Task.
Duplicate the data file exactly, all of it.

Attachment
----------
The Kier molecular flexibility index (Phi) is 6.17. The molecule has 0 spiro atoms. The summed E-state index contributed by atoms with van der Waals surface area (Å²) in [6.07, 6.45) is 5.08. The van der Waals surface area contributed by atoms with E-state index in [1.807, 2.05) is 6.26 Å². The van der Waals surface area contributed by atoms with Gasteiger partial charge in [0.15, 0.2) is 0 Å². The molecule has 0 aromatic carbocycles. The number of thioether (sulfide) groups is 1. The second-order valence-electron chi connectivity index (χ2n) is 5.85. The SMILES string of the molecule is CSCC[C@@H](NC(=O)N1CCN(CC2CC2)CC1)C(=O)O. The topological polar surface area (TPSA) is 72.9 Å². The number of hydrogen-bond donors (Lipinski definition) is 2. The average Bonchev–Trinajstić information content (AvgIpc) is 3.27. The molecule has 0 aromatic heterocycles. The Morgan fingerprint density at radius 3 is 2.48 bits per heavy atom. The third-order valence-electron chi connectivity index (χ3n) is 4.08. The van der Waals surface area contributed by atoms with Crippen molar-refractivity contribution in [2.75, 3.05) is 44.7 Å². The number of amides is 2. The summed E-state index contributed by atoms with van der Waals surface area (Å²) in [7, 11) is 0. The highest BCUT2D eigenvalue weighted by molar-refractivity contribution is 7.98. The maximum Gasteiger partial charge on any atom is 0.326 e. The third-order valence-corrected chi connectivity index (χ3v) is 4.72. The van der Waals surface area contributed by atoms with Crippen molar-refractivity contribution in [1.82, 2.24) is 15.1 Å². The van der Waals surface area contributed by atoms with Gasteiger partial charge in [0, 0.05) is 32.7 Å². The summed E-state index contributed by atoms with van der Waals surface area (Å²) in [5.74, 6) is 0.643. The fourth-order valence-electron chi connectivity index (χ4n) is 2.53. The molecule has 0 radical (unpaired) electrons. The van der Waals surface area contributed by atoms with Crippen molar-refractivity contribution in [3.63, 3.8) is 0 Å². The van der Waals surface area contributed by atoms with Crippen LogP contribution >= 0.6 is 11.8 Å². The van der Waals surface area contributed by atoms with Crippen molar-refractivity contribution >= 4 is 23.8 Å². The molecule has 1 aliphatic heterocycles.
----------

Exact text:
The Kier molecular flexibility index (Phi) is 6.17. The molecule has 0 spiro atoms. The summed E-state index contributed by atoms with van der Waals surface area (Å²) in [6.07, 6.45) is 5.08. The van der Waals surface area contributed by atoms with E-state index in [1.807, 2.05) is 6.26 Å². The van der Waals surface area contributed by atoms with Gasteiger partial charge in [0.15, 0.2) is 0 Å². The molecule has 0 aromatic carbocycles. The number of thioether (sulfide) groups is 1. The second-order valence-electron chi connectivity index (χ2n) is 5.85. The SMILES string of the molecule is CSCC[C@@H](NC(=O)N1CCN(CC2CC2)CC1)C(=O)O. The topological polar surface area (TPSA) is 72.9 Å². The number of hydrogen-bond donors (Lipinski definition) is 2. The average Bonchev–Trinajstić information content (AvgIpc) is 3.27. The molecule has 0 aromatic heterocycles. The Morgan fingerprint density at radius 3 is 2.48 bits per heavy atom. The third-order valence-electron chi connectivity index (χ3n) is 4.08. The van der Waals surface area contributed by atoms with Crippen molar-refractivity contribution in [2.75, 3.05) is 44.7 Å². The number of amides is 2. The summed E-state index contributed by atoms with van der Waals surface area (Å²) in [7, 11) is 0. The highest BCUT2D eigenvalue weighted by molar-refractivity contribution is 7.98. The maximum Gasteiger partial charge on any atom is 0.326 e. The third-order valence-corrected chi connectivity index (χ3v) is 4.72. The van der Waals surface area contributed by atoms with Crippen molar-refractivity contribution in [1.82, 2.24) is 15.1 Å². The van der Waals surface area contributed by atoms with Gasteiger partial charge in [0, 0.05) is 32.7 Å². The summed E-state index contributed by atoms with van der Waals surface area (Å²) in [5.74, 6) is 0.643. The fourth-order valence-electron chi connectivity index (χ4n) is 2.53. The molecule has 0 radical (unpaired) electrons. The van der Waals surface area contributed by atoms with Crippen molar-refractivity contribution in [3.63, 3.8) is 0 Å². The van der Waals surface area contributed by atoms with Crippen LogP contribution >= 0.6 is 11.8 Å². The van der Waals surface area contributed by atoms with Crippen molar-refractivity contribution >= 4 is 23.8 Å². The molecule has 1 aliphatic heterocycles.